Photo by Keystone Pipeline System

Congress is working today on a payroll tax extension plan, but House Republicans could dash their own hopes for the Keystone XL Pipeline if they refuse to pass the deal approved by the Senate Saturday.

Read more
Austin
1:54 pm
Sun December 18, 2011

Update on Train vs. Tractor Trailer in Hutto

Williamson County OEM

Cleanup from the accident earlier today in Hutto is wrapping up. The Williamson County Emergency Management Office reported this afternoon that:

Read more
Austin
11:30 am
Sun December 18, 2011

Sunday Update 12/18/11

A protest against the Keystone XL in Washington DC November, 2011.
http://www.flickr.com/photos/tarsandsaction/6320914234/sizes/z/in/photostream/

Some Austin Latinos spoke out against AISD’s proposal for an in-district carter school managed by IDEA public schools.  YNN Austin reports that,

Activists gathered Saturday to call for IDEA Charter's CEO to withdraw his proposal and to send a message to the school board.

"They are supposed to be administering quality public education for our students. If they can't do that then they need to go. They need to turn in their resignations," one demonstrator said.

Read more
Austin
9:05 am
Sun November 27, 2011

Sunday News Roundup 11/27/11

Breezy, cool temperatures in Austin today.
Photo by Emily Donahue/KUT News

 

Austin Bergstrom International Airport is prepping for a heavy travel day. Just as in the day before Thanksgiving, today is one of the heaviest travel days of the year. And showers and thunderstorms along the East Coast may delay some travelers. So be forewarned - bring a book, a Kindle, an iPad or maybe some other gadget to pass any delays. Oh how did we travel before technology?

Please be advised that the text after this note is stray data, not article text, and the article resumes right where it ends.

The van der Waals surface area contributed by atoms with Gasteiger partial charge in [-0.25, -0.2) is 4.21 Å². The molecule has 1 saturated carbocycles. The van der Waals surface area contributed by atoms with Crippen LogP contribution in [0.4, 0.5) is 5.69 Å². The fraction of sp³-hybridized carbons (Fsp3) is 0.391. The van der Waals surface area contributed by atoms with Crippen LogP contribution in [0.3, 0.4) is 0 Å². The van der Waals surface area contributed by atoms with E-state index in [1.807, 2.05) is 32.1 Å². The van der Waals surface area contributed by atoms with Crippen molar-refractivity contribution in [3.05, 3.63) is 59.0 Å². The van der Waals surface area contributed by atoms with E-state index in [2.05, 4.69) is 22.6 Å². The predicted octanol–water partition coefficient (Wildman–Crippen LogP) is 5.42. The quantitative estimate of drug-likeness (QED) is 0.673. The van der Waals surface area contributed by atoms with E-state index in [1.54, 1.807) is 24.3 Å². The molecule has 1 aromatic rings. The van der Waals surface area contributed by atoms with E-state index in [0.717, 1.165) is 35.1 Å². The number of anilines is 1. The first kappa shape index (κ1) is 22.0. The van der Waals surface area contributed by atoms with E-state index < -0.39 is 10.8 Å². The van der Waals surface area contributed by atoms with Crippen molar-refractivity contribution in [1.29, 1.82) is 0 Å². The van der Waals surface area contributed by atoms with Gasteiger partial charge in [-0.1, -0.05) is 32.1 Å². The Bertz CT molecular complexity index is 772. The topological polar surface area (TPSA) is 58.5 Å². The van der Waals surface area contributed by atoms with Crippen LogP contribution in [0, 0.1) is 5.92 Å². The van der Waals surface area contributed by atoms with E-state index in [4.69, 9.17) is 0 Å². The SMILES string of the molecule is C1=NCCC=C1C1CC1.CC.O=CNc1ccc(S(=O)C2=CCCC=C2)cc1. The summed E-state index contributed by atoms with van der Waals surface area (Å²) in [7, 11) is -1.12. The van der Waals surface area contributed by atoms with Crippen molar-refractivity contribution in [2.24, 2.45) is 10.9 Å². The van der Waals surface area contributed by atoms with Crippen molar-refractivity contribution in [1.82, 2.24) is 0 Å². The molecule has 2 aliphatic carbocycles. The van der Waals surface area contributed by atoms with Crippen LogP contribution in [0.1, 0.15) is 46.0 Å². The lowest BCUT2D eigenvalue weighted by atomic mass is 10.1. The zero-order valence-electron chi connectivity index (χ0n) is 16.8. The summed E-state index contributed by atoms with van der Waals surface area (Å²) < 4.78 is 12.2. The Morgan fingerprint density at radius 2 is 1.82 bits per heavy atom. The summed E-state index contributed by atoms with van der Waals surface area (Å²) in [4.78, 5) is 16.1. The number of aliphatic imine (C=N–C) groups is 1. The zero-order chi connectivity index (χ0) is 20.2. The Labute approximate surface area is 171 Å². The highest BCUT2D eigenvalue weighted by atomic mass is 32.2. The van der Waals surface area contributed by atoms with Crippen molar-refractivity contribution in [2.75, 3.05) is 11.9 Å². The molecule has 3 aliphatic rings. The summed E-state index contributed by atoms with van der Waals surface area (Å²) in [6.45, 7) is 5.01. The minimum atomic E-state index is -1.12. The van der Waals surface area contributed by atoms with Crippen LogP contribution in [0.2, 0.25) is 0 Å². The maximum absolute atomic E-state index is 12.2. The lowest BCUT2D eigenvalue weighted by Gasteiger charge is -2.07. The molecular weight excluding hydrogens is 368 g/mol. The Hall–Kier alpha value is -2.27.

Has Autumn at last arrived in Austin? It's going to be a breezy, chilly day today. After dropping to nearly 30 overnight, highs today are expected to reach the mid-fifties. Bundle up!

Read more
Austin
9:28 am
Sun October 2, 2011

Sunday Headlines for October 2, 2011

It's another dry day in Austin and that means the weather is again the top story. But today, it's for good reasons! It'll be in the mid-to-high 80's with plenty of sun. Tonight, lows in the 50's. Although, if you suffer from allergies, molds are high and ragweeds are out too.

Of course, Longhorns fans would argue that UT's big win over Iowa State is the top story. Those Horns just steam rolled the Cyclones. This morning, the Austin America-Statesman's Mark Rosner said the win was down to turnover. 

Read more
Business
2:45 pm
Thu September 22, 2011

Opining on a Market Dump

Global markets were in turmoil today. Gold fell and the dollar rose against the Euro.
Photo illustration by Daniel Reese for KUT News.

The world markets went into free fall today. All major indices fell, the Euro slumped and the dollar rose. Even gold fell. All the turmoil spurred local entrepreneur and business journalist, Mark Dewey, to put it all down...in a poem. Check it out:

Crash

A market crash is something like a giant gash

inside my soul.   I was wrong, now I pay,

or maybe I was right but didn't say or didn't take the necessary steps.

 

"I told you so" I tell myself.  I knew Europe would take us down.

Read more
Austin
4:51 pm
Wed September 7, 2011

Texas to Request Major Disaster Declaration from Feds

The Bastrop wildfire alone has burned more than 34,000 acres, destroyed almost 800 homes and left two people dead. Texas has applied for a federal disaster declaration.
Photo by Reshma Kirpilani for KUT News and ReportingTexas.com

Lieutenant Governor David Dewhurst will ask the federal government to declare a major disaster in Texas due to the wildfires burning across the state.

Dewhurst toured some of the damage and met with some evacuees in Bastrop today, where the worst fire is still not fully contained. Afterward, Dewhurst told the press, "I am signing the request for major disaster relief for Texas to be declared a national disaster because of these fires."

More than 34,000 acres have burned and the Texas Forest Service says as many as a thousand homes have been lost in the Bastrop fire alone.

Read more

Pages